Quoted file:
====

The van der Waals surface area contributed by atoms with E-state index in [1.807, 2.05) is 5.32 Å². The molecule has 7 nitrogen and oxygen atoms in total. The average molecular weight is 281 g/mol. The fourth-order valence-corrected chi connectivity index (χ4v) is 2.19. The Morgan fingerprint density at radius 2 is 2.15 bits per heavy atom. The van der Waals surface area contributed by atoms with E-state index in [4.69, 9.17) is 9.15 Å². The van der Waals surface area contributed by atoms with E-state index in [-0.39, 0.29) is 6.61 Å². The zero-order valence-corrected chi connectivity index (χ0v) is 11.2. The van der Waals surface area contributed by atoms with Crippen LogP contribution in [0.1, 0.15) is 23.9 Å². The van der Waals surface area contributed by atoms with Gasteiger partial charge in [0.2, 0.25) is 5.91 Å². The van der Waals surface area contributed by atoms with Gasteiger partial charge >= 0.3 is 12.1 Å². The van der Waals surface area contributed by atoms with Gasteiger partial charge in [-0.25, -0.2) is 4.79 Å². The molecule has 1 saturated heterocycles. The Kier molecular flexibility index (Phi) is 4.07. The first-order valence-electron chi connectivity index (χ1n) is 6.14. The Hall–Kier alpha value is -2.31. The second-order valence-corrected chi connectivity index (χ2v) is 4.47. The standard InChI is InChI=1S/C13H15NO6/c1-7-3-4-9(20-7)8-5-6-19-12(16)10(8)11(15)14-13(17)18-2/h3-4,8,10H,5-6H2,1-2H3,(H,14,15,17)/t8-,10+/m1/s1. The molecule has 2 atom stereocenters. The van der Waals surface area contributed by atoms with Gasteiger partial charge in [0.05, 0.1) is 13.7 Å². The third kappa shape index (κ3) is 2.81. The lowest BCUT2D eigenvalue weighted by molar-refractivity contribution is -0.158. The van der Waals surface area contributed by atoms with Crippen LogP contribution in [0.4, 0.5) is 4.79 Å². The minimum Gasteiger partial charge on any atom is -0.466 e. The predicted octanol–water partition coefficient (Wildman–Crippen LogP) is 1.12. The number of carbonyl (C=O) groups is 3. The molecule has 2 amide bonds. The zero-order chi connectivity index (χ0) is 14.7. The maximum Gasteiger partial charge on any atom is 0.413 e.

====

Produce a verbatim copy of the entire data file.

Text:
The van der Waals surface area contributed by atoms with E-state index in [1.807, 2.05) is 5.32 Å². The molecule has 7 nitrogen and oxygen atoms in total. The average molecular weight is 281 g/mol. The fourth-order valence-corrected chi connectivity index (χ4v) is 2.19. The Morgan fingerprint density at radius 2 is 2.15 bits per heavy atom. The van der Waals surface area contributed by atoms with E-state index in [4.69, 9.17) is 9.15 Å². The van der Waals surface area contributed by atoms with E-state index in [-0.39, 0.29) is 6.61 Å². The zero-order valence-corrected chi connectivity index (χ0v) is 11.2. The van der Waals surface area contributed by atoms with Crippen LogP contribution in [0.1, 0.15) is 23.9 Å². The van der Waals surface area contributed by atoms with Gasteiger partial charge in [0.2, 0.25) is 5.91 Å². The van der Waals surface area contributed by atoms with Gasteiger partial charge >= 0.3 is 12.1 Å². The van der Waals surface area contributed by atoms with Gasteiger partial charge in [-0.25, -0.2) is 4.79 Å². The molecule has 1 saturated heterocycles. The Kier molecular flexibility index (Phi) is 4.07. The first-order valence-electron chi connectivity index (χ1n) is 6.14. The Hall–Kier alpha value is -2.31. The second-order valence-corrected chi connectivity index (χ2v) is 4.47. The standard InChI is InChI=1S/C13H15NO6/c1-7-3-4-9(20-7)8-5-6-19-12(16)10(8)11(15)14-13(17)18-2/h3-4,8,10H,5-6H2,1-2H3,(H,14,15,17)/t8-,10+/m1/s1. The molecule has 2 atom stereocenters. The van der Waals surface area contributed by atoms with Gasteiger partial charge in [0.05, 0.1) is 13.7 Å². The third kappa shape index (κ3) is 2.81. The lowest BCUT2D eigenvalue weighted by molar-refractivity contribution is -0.158. The van der Waals surface area contributed by atoms with Crippen LogP contribution in [0.4, 0.5) is 4.79 Å². The minimum Gasteiger partial charge on any atom is -0.466 e. The predicted octanol–water partition coefficient (Wildman–Crippen LogP) is 1.12. The number of carbonyl (C=O) groups is 3. The molecule has 2 amide bonds. The zero-order chi connectivity index (χ0) is 14.7. The maximum Gasteiger partial charge on any atom is 0.413 e.